Skip to main content

Ebbinghaus, Hermann


German psychologist, pioneer in the experimental investigation of memory, b. Barmen, Jan. 24, 1850; d. Halle, Feb. 26, 1909. He took his doctorate at Bonn with a dissertation on the philosophy of the unconscious of E. von hartmann in 1873. Later, while studying privately, he chanced upon a copy of the Elemente der Psychophysik of G. T. Fechner and at once began to adapt Fechner's method to the measurement of learning and memory. He first used himself as a subject and 2,300 nonsense syllables of his own invention for material; later he verified his results and published them in Ueber das Gedächtnis (Leipzig 1885). At this time he was at Berlin where, as assistant professor, he founded a psychological laboratory in 1886. Ebbinghaus is memorable also for the construction of a completion test, the type destined for long use in intelligence testing. In 1890, with Arthur König, he founded the Zeitschrift für Psychologie und Physiologie der Sinnesorgane (Leipzig). He wrote two highly successful books, a general text, Die Grundzüge der Psychologie (Leipzig 1902), and a shorter work, Abriss der Pscychologie (Leipzig 1908). His treatise on memory is considered by some as the original impetus for more research in psychology than any other single study.

Bibliography: e.g. boring, A History of Experimental Psychology (New York 1950). r. i. watson, The Great Psychologists (Philadelphia 1963).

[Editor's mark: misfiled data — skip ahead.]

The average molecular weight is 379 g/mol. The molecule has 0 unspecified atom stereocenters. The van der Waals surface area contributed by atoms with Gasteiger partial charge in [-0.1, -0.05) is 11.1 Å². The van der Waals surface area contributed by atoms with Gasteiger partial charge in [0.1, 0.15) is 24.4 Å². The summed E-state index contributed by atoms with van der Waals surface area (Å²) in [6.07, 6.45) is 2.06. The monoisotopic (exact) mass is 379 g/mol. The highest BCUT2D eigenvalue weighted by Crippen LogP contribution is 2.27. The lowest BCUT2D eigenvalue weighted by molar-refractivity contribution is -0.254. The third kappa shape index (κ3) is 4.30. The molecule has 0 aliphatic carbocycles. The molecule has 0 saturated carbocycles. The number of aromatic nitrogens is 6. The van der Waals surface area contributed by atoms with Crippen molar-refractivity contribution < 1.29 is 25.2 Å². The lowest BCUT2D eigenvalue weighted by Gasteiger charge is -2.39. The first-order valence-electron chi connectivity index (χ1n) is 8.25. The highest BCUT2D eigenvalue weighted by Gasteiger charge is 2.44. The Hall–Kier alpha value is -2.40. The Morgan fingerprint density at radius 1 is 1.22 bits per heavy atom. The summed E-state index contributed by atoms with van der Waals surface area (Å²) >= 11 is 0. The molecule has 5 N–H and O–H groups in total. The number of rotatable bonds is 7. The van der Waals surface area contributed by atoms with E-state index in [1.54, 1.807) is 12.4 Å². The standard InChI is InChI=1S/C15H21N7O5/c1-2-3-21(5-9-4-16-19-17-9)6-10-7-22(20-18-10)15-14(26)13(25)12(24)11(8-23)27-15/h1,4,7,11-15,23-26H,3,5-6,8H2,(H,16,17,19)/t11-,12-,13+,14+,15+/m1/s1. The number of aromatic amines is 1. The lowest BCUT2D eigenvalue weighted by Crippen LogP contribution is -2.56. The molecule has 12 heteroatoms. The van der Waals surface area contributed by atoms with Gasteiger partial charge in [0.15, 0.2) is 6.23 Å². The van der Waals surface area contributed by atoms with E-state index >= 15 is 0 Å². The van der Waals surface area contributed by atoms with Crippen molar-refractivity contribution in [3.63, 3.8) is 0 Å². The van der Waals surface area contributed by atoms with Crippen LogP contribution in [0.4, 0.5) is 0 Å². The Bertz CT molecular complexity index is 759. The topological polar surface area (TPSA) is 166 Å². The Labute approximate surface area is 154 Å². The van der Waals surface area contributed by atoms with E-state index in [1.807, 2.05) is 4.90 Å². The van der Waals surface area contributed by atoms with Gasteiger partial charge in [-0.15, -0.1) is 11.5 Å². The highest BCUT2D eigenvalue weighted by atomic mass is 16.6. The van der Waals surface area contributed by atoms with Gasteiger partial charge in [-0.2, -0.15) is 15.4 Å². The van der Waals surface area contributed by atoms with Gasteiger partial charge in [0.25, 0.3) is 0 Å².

[m. g. keckeissen]

Cite this article
Pick a style below, and copy the text for your bibliography.

  • MLA
  • Chicago
  • APA

"Ebbinghaus, Hermann." New Catholic Encyclopedia. . 14 Aug. 2018 <>.

"Ebbinghaus, Hermann." New Catholic Encyclopedia. . (August 14, 2018).

"Ebbinghaus, Hermann." New Catholic Encyclopedia. . Retrieved August 14, 2018 from

Learn more about citation styles

Citation styles gives you the ability to cite reference entries and articles according to common styles from the Modern Language Association (MLA), The Chicago Manual of Style, and the American Psychological Association (APA).

Within the “Cite this article” tool, pick a style to see how all available information looks when formatted according to that style. Then, copy and paste the text into your bibliography or works cited list.

Because each style has its own formatting nuances that evolve over time and not all information is available for every reference entry or article, cannot guarantee each citation it generates. Therefore, it’s best to use citations as a starting point before checking the style against your school or publication’s requirements and the most-recent information available at these sites:

Modern Language Association

The Chicago Manual of Style

American Psychological Association

  • Most online reference entries and articles do not have page numbers. Therefore, that information is unavailable for most content. However, the date of retrieval is often important. Refer to each style’s convention regarding the best way to format page numbers and retrieval dates.
  • In addition to the MLA, Chicago, and APA styles, your school, university, publication, or institution may have its own requirements for citations. Therefore, be sure to refer to those guidelines when editing your bibliography or works cited list.